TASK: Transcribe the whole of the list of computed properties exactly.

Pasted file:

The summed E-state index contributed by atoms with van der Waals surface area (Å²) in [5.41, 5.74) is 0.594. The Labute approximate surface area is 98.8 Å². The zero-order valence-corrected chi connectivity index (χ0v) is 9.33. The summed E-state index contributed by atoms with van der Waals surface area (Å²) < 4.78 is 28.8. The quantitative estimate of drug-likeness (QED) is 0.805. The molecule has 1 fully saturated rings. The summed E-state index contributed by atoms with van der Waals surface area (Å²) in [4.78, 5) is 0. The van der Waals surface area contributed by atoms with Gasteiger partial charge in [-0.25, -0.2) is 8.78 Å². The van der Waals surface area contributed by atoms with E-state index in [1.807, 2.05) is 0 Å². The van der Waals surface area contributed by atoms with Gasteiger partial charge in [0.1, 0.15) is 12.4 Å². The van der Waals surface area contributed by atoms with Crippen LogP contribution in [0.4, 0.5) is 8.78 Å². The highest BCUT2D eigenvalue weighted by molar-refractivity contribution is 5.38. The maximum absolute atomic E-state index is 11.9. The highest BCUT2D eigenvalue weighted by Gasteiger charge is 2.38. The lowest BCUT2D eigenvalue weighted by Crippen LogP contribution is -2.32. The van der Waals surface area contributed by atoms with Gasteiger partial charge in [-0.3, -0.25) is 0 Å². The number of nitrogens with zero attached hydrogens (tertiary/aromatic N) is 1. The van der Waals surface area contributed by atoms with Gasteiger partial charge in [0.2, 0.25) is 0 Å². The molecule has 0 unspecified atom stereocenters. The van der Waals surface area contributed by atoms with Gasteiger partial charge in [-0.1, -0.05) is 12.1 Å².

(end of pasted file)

The summed E-state index contributed by atoms with van der Waals surface area (Å²) in [5.41, 5.74) is 0.594. The Labute approximate surface area is 98.8 Å². The zero-order valence-corrected chi connectivity index (χ0v) is 9.33. The summed E-state index contributed by atoms with van der Waals surface area (Å²) < 4.78 is 28.8. The quantitative estimate of drug-likeness (QED) is 0.805. The molecule has 1 fully saturated rings. The summed E-state index contributed by atoms with van der Waals surface area (Å²) in [4.78, 5) is 0. The van der Waals surface area contributed by atoms with Gasteiger partial charge in [-0.25, -0.2) is 8.78 Å². The van der Waals surface area contributed by atoms with E-state index in [1.807, 2.05) is 0 Å². The van der Waals surface area contributed by atoms with Gasteiger partial charge in [0.1, 0.15) is 12.4 Å². The van der Waals surface area contributed by atoms with Crippen LogP contribution in [0.4, 0.5) is 8.78 Å². The highest BCUT2D eigenvalue weighted by molar-refractivity contribution is 5.38. The maximum absolute atomic E-state index is 11.9. The highest BCUT2D eigenvalue weighted by Gasteiger charge is 2.38. The lowest BCUT2D eigenvalue weighted by Crippen LogP contribution is -2.32. The van der Waals surface area contributed by atoms with Gasteiger partial charge in [-0.3, -0.25) is 0 Å². The number of nitrogens with zero attached hydrogens (tertiary/aromatic N) is 1. The van der Waals surface area contributed by atoms with Gasteiger partial charge in [0.2, 0.25) is 0 Å². The molecule has 0 unspecified atom stereocenters. The van der Waals surface area contributed by atoms with Gasteiger partial charge in [-0.1, -0.05) is 12.1 Å².